Douglas Beach House
Half Moon Bay, California
May 8, 2011
On Mother's Day, May 8, 2011, the historic Douglas Beach House (aka Bach Dancing and Dynamite Society) in Half Moon Bay, California was buzzing about Clairdee's impending performance. When the full house had settled in, her stellar bandmusical director/pianist Ken French
, world class bassist Ruth Davies
, guitarist Johnny Hoy
and world renowned percussionist Jim Zimmerman
took to the stage and warmed the audience with Sonny Clark
's upbeat "Blues Mambo." From the outset, the audience was clearly enjoying the musicnodding their heads, dancing in their seats, tapping their feet, snapping their fingers and clapping their hands.
As "Blues Mambo" ended, the quartet eased quickly into a rumba rhythm, as Clairdee strolled down the aisle toward the stage, smiled warmly and kicked off with Irving Berlin
's "Cheek to Cheek," her phrasing and the polish of enunciation refreshingly smooth, with just the right touch of elegance.
For her first set, Clairdee dedicated a repertoire of standards to the women in the audience. The vocalist who has regularly crossed the boundaries of jazz, pop and blues chose to dust off and polish up an entertaining set of songs including Alberta Nichols' "Your Mother's Son-In-Law," slipping a bossa nova feel onto Harry Warren's "This Is Always," and a heartfelt rendition of the Edith Piaf gem, "If You Love Me," accompanied beautifully and solely by French. Hoy was featured on Berlin's "Count Your Blessings" and soared quick and right on the mark on Clairdee's signature arrangement of "Alright, Okay, You Win."
Clairdee projects an unmistakable aura on stage. She regaled her audience with songs that interwove warm, humorous anecdotes about her mother and other influential women she has known, creating a seamless, wonderful tapestry throughout the concert. She moved fluidly across the stage, relaxed, at ease and had everybody finger popping to the music on "I Can't Give You Anything But Love," by Jimmy McHugh and Dorothy Fields, as she wore a happy smile, perfectly enjoying every moment.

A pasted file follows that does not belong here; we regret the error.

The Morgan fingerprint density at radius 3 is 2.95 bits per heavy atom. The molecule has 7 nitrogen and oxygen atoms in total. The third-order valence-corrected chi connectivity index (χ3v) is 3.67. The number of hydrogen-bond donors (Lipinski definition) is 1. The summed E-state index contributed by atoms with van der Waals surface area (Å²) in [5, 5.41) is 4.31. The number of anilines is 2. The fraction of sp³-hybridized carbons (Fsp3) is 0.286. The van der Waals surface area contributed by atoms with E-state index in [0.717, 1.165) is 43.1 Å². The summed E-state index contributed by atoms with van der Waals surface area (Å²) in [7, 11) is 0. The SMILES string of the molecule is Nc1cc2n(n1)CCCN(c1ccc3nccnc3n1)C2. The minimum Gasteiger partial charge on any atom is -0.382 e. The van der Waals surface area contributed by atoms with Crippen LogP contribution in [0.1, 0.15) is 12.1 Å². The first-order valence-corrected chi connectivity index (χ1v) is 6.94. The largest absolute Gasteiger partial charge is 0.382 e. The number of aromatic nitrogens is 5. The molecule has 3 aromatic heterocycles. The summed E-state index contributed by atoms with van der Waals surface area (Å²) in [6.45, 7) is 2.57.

Her second set showcased "Mad About Gershwin," the music of George Gershwin
and Ira Gershwin
. The inventive new arrangements were e well suited to Clairdee's sassy, sophisticated style. Throughout, Davies kept the rhythm steadily nudging along, while Zimmerman provided colorful washes on his trap set, and an exhilarating solo on "S'Wonderful." "The Man I Love" introduced a bass-driven contemporary groove, and a nod to Count Basie
fueled "Embraceable You." Hoy skillfully accompanied Clairdee on the seldom-heard Kurt Weill-Ira Gershwin collaboration, "My Ship."
The evening wrapped with "Oh, Lady Be Good," as the audience was stirred to vibrant applause even before the song ended. As the concert came to a close, audience members called out, "One more! One more!" and Clairdee and her ensemble came back to conclude the evening with a stirring encore. Walking out into the evening, many people complimented Clairdee on the magical concert she brought to the Douglas Beach House. Photo Credit
Courtesy of Declare Music
FOR THE LOVE OF JAZZ
All About Jazz has been a pillar of jazz since 1995, championing it as an art form and, more importantly, supporting the musicians who create it. Our enduring commitment has made "AAJ" one of the most culturally important websites of its kind, read by hundreds of thousands of fans, musicians and industry figures every month.
WE NEED YOUR HELP
To expand our coverage even further and develop new means to foster jazz discovery and connectivity we need your help. You can become a sustaining member for a modest $20 and in return, we'll immediately hide those pesky ads plus provide access to future articles
for a full year. This winning combination will vastly improve your AAJ experience and allow us to vigorously build on the pioneering work we first started in 1995. So enjoy an ad-free AAJ experience and help us remain a positive beacon for jazz by making a donation today